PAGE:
COVID-19 and the Big Career Re-think

Lockdown is slowly easing and as we return to work, impacts on the employment market are surfacing. The Office for National Statistics reports that the number of people claiming unemployment benefits rose by 856,500 to more than two million during April. Organisations have also had to adopt new strategies to avoid redundancies including reducing working hours, freezing hiring and cutting training budgets.

In the midst of this turmoil, the Adecco Group UK and Ireland’s latest research[i] finds that 45% of employees are considering a career change as a result of the pandemic. Many of us have used lockdown as a time to train and learn or rethink career and lifestyle choices, but what motivations lie behind these choices? Our latest study sheds light on why workers are rethinking their careers, and how employers can use this as an opportunity to rethink their retention strategies.

What’s behind the big career re-think?

Of the 45% of employees that are rethinking their careers, 16% are already retraining and 29% are considering changing their career once the pandemic has passed. In terms of reasons for a career rethink, the most popular thoughts include:

  • 32% I was already planning on changing my career pre-pandemic
  • 31% I’ve reflected on what I really want out of my career and what’s important to me
  • 25% There won’t be enough jobs in my industry due to COVID-19

“I’m considering giving up my job to be a full-time mum” said one respondent. “A shorter commute as my employer doesn’t allow working from home” said another. “The job I do is in very close contact with customers, so I feel this puts me at risk; a risk I didn’t recognise before” said a third respondent.

Of course, some life choices are independent of work, but how many of the reasons for a career re-think could be better managed by a more collaborative relationship between employer and employee?

Employees will remember how they’ve been treated

Those businesses that look after their workforce and foster close, collaborative communities during the pandemic will be the ones that retain their top talent and thrive once this crisis has passed”, says Alex Fleming, President and Country Head of the Adecco Group UK and Ireland. This is borne out in our data with 19% of employees reporting they’re considering a career change because the company they work for (or worked for before being furloughed) did not treat its workforce well during the COVID-19 pandemic. However, for companies that manage this phase well, we believe this is a great opportunity to re-think retention as we go back to work.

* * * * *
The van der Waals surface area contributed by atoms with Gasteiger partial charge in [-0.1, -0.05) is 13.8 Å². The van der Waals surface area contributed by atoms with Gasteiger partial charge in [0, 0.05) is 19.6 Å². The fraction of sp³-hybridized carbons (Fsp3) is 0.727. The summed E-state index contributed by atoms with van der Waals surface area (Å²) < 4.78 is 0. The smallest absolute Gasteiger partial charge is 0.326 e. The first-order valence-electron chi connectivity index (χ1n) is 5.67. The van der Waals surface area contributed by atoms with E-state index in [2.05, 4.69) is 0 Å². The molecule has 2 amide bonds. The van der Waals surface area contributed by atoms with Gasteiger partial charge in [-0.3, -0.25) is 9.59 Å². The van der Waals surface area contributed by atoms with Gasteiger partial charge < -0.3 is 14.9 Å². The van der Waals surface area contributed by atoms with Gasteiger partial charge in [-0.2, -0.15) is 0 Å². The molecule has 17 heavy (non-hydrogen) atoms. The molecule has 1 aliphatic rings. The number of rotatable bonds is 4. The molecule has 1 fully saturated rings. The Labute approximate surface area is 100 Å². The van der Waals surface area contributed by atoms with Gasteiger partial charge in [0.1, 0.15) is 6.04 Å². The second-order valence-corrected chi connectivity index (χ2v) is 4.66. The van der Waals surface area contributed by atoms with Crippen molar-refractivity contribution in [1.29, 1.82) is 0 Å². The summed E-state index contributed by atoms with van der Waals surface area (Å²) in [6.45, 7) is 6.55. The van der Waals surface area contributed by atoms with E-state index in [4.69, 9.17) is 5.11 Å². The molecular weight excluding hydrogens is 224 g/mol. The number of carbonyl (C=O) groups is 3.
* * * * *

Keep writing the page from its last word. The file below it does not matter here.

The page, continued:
The Adecco Group UK and Ireland’s HR Director, Melanie Hayes, says that offering tailored support, including personalised management training and well-being advice, are key to helping employees manage the transition back to work: “Furlough can be a challenging time. By enabling our people to start their development at this point we are giving them the opportunity to really pause, identify for themselves what they are looking to get from their careers, and make sure this programme supports them in doing that.”

Careers in the new normal

There are some clear takeaways for employers from our study. Firstly, we need to be able to reassure workers about their job and financial security (McKinsey & Company reports that around 7.6 million jobs in the UK are at risk of encompassing permanent layoffs, temporary furloughs, and reductions in hours and pay). Secondly, we need to look after employees during this unsettled time and demonstrate our commitment to getting safely back to work. As we move forward with our plans to resume business as usual, we need to think more creatively about how we can better support varied career growth and lifestyle choices in the ‘better normal’.

[i] Research conducted by Opinion Matters, between 29 / 04 / 2020 – 01 / 05 / 2020, on 1,000 UK workers